The Art Market. Three vague words swirling overhead a volatile, borderless tangle of cash-slinging consumers, competitive institutions, and personal interests. We know this murky force to be capable of commanding sums reaching into the hundreds of millions; to be able to speak glibly of its ups and downs is pre-requisite for circulation in certain social strata. But what constitutes the backbone of the mega-commerce surrounding artistic production?
Simply enough put, the art market is an unpredictable entity which employs some secret alchemy and turns the cultural good into a commodity. It is the sole mechanism for assigning value to artworks and antiques, and there’s something magical about that. Somewhat unfortunately, there’s no hunchbacked wizards whispering over frothing cauldrons involved, not even a sparkling fairy godmother whipping pumpkins into sales record-breaking Picassos. Yet an expansive web of professional activity spins itself tightly around the art market. Sellers, buyers, dealers, agents, advisors, artists, auction houses, collectors, foundations, museums and critics are some of those vying for the often juicy tidbits proffered at this manifold baazar.
An international behemoth, the art market oversees the movement of the obvious visual arts, as well as of antiquities, ethnographic art, furniture and decorative art, heirloom jewellery and fine watches, illuminated manuscripts and literature, musical instruments, even seminal wines. Often driven by the cropping up of great wealth, the art market is also largely unregulated. Within its various layers, to be quickly peeled apart below, insider trading is rife. There’s plenty of friendly advice and chances to act on priveleged information to go around. That may sour some perspectives, but let’s call it an inevitable part of the intrigue which keeps the engine purring.
An artwork begins its transformation from material culture to financial portfolio fodder on the primary art market. At this potentially risky level, pieces without previous ownership are sold to gallerists and collectors directly from artists’ studios or perhaps estates. The artists and dealers involved are more likely to be early in their careers, full of aspiration and without deep pockets. An object may then travel on to the secondary art market, where all the re-selling by various agents and money making occurs. Established names with bread and stock play about here, and the art which exchanges hands is generally of modern, highly-lauded contemporary or Old Master provenance.  On the tertiary art market, a fair amount of subversion among rival institutions takes place; objects already filtered through the secondary market are in a way recycled at events like blockbuster auctions and ever trendier art fairs, which also serve to keep prices transparent.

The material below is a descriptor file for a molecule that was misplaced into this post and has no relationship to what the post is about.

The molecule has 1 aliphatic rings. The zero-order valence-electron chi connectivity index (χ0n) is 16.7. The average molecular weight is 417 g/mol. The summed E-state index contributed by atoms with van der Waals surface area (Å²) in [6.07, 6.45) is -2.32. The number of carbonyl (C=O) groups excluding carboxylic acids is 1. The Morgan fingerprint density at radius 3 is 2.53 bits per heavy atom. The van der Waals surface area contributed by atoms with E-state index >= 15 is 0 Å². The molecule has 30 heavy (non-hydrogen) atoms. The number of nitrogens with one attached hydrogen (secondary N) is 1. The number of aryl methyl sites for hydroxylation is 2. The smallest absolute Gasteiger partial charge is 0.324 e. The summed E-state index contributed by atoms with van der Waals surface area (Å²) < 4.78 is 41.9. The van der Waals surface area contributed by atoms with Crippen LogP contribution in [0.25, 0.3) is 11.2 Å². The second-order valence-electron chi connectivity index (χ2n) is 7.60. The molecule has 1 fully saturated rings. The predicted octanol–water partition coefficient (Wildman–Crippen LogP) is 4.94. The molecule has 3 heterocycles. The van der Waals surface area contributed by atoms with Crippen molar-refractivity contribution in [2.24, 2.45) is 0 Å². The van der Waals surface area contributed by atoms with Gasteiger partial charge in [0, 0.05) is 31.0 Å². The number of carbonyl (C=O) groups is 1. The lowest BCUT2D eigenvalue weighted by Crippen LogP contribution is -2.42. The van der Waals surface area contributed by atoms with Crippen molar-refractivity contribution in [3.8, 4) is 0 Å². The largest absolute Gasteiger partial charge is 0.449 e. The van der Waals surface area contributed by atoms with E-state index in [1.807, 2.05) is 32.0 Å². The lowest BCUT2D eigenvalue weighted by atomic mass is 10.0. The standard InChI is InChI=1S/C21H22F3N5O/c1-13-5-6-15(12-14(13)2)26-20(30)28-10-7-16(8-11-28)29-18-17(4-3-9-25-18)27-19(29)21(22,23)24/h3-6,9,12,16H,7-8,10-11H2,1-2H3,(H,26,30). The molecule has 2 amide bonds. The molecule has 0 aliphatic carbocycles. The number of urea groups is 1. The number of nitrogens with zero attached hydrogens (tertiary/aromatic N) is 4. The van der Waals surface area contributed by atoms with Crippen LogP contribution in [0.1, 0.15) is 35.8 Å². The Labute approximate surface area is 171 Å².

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If you’re one of the happy elites able to gain some control over all of the art market’s various facets, you can virtually print money. Yet as a whole, the art market is mercurial, prone to blowing hot and cool. If playing the market with nothing but financial gain in mind, it’s never wise to consider yourself perfectly safe. Reputation is fragile, and intimately correlated with value. While some working artists, those with surnames like Hirst and Murakami, can legendarily skyrocket from relative anonymity straight to glossy auction catalogues (and eventually suffer brand-wise from unsustainably exorbitant prices), it remains sad, sort of funny, and overwhelmingly true: most artwork will never claim blue-chip status until its creator is deceased and suddenly adored.
A question remains, why bother investing in art?
Well, if you fancy bars of gold to be cold and land to be bland, art remains an independent asset class, allowing for diversification from less titillating equities, bonds and properties. The art market has a tendency to buck trends as well, often moving in a more liquid direction when other investment areas are not. And, if it’s what you crave, buying art can often buy entrance into the artes mundi, the scene of hip young things and gem-crusted philanthropists. It is a market which teases its disciples with jackpot-sized gains, and cripples with unforeseen losses. But therein lies the joy of a “passion investment”; whether it leaves you in the black or in the red, hopefully, you like the look of what’s hanging on the wall.
Emily Catrice
 

Danny Cohen, How Value is Created in the Art Market

Danny Cohen, How Value is Created in the Art Market


 

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